The need to understand customers and their requirements before investing in the development of products and services is a well established marketing principle.
It’s about "need first, solution second", and the logic of this requires little justification.
Before going live with anything, the product or service is tested and scrutinised - marketers do their homework, commission research and launch to a test market - all to ensure it meets the need it proclaims to.
And yet, in circumstances not related to product and service development, marketers may be failing to apply this principle where it equally applies.
Let’s think metrics. Metrics are the cornerstone on which the success or failure of marketing initiatives are determined.
So it’s critical they are a comprehensive and accurate reflection of the real performance of such initiatives.
In the absence of rigorous metrics, successful programmes are shelved, while investment continues to be ploughed into those of limited value.
With metrics playing such a pivotal role, strict disciplines should be followed when they are conceived and formulated, and later tracked and interpreted.
But does this always happen? Is it the case that our metrics are more dependent on whatever data most readily comes to hand, rather than what is genuinely reflective of success?
Are we in fact forgetting ‘need first’ and lazily creating metrics by forcing meanings onto the most easily captured data?
The more data an organisation generates through its operational processes, the greater the likelihood of falling into this trap.
There’s a temptation towards views like, "We have too much data already, why go to the trouble of getting more?" or "With so much data, surely the answer is in there somewhere?"
Maybe, but maybe not. Yes, internal sources should be mined for all meaningful and usable customer intelligence, but with the acceptance that this is probably not the whole answer.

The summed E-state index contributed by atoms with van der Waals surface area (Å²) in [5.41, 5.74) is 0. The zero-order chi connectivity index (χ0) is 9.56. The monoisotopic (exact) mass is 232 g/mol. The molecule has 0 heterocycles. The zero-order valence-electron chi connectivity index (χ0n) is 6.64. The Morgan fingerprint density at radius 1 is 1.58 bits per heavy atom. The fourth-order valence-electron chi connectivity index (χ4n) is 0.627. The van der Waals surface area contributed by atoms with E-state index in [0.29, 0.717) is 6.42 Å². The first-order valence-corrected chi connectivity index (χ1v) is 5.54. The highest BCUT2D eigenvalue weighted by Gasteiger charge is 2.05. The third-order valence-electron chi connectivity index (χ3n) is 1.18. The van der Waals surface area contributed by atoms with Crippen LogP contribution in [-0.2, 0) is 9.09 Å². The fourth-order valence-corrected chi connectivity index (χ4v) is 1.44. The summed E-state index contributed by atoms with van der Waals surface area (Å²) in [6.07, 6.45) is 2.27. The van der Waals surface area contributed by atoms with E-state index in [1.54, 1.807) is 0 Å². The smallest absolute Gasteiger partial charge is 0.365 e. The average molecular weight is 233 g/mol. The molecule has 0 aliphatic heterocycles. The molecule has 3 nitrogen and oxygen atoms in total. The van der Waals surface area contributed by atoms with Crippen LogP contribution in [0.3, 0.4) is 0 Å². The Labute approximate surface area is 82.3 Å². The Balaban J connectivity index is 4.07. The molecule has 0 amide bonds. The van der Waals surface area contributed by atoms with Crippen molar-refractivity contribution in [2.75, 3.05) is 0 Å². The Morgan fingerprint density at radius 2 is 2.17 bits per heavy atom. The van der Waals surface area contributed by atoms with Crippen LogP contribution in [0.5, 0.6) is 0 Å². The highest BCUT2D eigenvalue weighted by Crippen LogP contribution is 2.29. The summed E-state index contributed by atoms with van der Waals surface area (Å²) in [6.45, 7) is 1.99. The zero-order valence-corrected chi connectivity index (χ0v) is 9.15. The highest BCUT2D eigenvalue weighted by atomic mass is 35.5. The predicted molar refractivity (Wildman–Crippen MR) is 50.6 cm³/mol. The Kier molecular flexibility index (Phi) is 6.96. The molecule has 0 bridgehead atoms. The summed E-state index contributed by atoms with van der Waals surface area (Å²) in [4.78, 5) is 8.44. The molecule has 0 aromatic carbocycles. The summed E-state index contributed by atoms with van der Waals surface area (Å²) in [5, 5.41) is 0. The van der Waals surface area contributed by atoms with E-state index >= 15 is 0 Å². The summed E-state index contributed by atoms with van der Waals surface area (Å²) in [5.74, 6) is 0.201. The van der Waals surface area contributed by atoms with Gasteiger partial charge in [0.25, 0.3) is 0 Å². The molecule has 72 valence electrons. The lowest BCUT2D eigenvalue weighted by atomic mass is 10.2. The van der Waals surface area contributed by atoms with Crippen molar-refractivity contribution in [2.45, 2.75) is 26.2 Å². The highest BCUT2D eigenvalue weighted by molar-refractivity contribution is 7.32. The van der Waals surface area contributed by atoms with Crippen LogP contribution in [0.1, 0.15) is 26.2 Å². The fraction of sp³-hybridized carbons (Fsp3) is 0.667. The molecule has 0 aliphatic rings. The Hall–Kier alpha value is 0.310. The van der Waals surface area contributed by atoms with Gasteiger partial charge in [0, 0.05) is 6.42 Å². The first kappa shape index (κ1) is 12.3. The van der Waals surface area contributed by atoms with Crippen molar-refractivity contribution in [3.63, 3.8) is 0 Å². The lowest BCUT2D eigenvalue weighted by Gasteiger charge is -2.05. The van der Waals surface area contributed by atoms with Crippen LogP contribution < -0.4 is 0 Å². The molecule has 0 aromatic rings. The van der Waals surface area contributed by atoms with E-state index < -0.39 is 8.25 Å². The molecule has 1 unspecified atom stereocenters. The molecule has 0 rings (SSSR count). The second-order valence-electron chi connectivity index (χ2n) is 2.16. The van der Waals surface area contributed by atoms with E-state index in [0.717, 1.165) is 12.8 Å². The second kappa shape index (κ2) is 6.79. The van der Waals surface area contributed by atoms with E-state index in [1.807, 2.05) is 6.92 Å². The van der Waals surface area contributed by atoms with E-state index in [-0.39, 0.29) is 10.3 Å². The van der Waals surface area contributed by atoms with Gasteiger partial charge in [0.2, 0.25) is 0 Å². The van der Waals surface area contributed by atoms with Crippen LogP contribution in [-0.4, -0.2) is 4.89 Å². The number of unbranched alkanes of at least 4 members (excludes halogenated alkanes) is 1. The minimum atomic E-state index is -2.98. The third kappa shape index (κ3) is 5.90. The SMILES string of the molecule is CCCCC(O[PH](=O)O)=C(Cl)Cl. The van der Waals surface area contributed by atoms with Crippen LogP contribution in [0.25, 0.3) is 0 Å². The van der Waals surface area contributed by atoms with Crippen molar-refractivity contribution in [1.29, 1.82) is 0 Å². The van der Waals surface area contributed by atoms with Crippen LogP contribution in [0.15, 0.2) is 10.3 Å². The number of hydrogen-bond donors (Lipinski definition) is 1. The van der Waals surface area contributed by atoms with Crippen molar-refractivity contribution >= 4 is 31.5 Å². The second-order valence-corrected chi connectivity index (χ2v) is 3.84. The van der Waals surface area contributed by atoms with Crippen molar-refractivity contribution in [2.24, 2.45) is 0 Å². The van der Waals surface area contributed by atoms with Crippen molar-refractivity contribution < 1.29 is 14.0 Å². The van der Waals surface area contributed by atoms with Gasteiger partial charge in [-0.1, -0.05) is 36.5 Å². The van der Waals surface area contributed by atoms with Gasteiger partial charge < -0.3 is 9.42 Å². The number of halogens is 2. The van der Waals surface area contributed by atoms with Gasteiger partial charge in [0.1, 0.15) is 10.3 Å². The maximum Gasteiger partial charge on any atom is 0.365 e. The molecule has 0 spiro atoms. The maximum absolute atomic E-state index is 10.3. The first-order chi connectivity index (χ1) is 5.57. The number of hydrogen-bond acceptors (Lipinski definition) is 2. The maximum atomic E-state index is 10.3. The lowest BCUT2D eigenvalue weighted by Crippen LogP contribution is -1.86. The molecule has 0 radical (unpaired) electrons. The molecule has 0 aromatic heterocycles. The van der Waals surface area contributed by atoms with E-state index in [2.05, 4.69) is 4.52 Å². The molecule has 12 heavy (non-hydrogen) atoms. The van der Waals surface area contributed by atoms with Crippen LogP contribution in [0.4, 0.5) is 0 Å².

Good metrics depend on the relevance, not quantity, of data.
Of all the metrics banded about, ROI is the one marketers come back to time and again.
A typical approach to ROI is to measure the investment going in at the start, then measure the benefit achieved at the end.
Fair enough perhaps, but this can be overly simplistic. Most marketing programmes are continuous, so ‘the start’ and ‘the end’ become nebulous concepts.
One solution is to build metrics specific to performance at key pre-defined stages, which later aggregate to represent the programme as a whole.
Then of course programmes are implemented via multi-channels, so how is return assessed by channel, when we have probably argued in advance that the channels will operate synergistically?
How is the benefit of a ‘greater whole’ attributed to each of the parts to drive a metric for each channel in relation to its cost?
Also return may not be measurable via internal means - uplift in customer satisfaction is often the objective, in which case metrics should be geared towards direct feedback, such as via customer experience surveys or social media monitoring.
Metrics have to be calculated at the right time, and the right time may be ‘not yet’. Web analytics has given rise to a view that returns can be measured in real time or something approaching it.
There’s a danger that technological advances are distracting marketers from their real purpose of generating positive long-term brand value.
This is more difficult to measure and more difficult to set targets against, but actually of greater importance.
Getting metrics right is critical to making the right marketing decisions - decisions that in turn lead to success or failure.
As marketers we should go about defining and using them with the same foresight, planning, and rigour as we would when planning new products or services.
If metrics are built on what’s easy to measure, not what’s important to know, then our marketing programmes will be fatally flawed.